Project Aliyense

‘Avoid vulgar language, intimidation,’ community worker, Mhango, speaks on media freedoms, digital rights (video)


Rashid Mhango, a community worker in Kitwe’s Chimwemwe township, passionately discusses the significance of media and digital rights in Zambia, emphasizing their role in community welfare and empowerment.

Mhango, who serves as the Chimwemwe Ward Community Assistant, obliged Zambia Monitor an interview and delves into the country’s human rights environment, sharing his thoughts on freedom of expression, and how it is fostering democratic engagement, especially within the community.

In his mid-60s, Mhango acknowledged the positive impact of public media, particularly in the dissemination of impartial information.

Asked about media freedom and freedom of expression, Mhango said in an interview in Kitwe on Wednesday that Zambians had been freely exercising their right to speak out without intimidation, but also emphasized the importance of citizens adhering to the law when expressing their views.

“With freedom of expression, a person is given a chance to speak freely without any intimidation. So, when a person is giving out information, you must be free to say what you want to say but you have to follow the guidelines of what to say and what not to say,” Mhango said.

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He added: “We should not be using vulgar language when giving this type of information but ensure that everything that you say when asked a question is exactly said without adding other things that were not there. There should be no intimidation afterwards.”

Mhango reiterated the importance of prioritizing public interest when expressing views, emphasizing that utterances should benefit the nation.

“In a situation whereby you find that people are being intimidated…So if we want to give out any information regarding whatever….which is good for the country you have to be free to express yourself and ensure what you say what benefits the entire nation,” Mhango said.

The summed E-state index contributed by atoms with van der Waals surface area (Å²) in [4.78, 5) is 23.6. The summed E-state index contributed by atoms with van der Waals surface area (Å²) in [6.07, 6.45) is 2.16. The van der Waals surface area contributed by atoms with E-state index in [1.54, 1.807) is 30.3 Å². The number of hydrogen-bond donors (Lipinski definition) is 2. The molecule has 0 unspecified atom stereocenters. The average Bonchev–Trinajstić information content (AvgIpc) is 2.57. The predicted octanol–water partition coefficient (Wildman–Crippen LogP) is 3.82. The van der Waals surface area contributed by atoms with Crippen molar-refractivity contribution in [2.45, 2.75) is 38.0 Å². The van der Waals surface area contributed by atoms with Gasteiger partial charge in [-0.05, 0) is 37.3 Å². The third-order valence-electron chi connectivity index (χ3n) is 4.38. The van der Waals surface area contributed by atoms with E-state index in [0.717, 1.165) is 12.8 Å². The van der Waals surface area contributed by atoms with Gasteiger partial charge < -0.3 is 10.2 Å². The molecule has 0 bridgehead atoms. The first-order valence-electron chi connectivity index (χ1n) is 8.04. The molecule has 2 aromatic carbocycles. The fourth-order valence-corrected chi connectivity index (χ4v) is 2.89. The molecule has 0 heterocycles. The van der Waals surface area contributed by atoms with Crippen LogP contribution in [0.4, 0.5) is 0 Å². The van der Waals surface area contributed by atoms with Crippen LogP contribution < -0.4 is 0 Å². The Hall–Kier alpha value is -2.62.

He cautioned against making statements that tarnish the government’s reputation and encouraged use of words that contribute to nation-building.

Mhango also noted that though public media are sometimes perceived as biased, he observed their reporting to be professional.

“To me there certain media platforms that are doing well ZNBC, Times of Zambia and Zambia Daily are good media platforms because, if you are not happy, you can approach them to put the message in correct perspective,” Mhango stated.

Responding to Zambia Monitor on how cyber security act was impacting on digital rights, Mhango said he was worried about the abusive language those hiding behind the keyboards spill.

He expressed concern about the abusive language used by individuals who remain anonymous online, highlighting how some users hide behind keyboards to exercise their digital rights while concealing their identities.

He charged users of the cyberspace not to fear revealing their identities but should instead be accountable for their online actions.

“In most cases there are people who try to hide their identity it’ is important you capture the face of the person that is giving you that information,” Mhango said.

When asked if the current law was enough to protect journalists and media owners, Mhango admitted to not having knowledge on whether the current law was sufficient to protect journalists and media owners.

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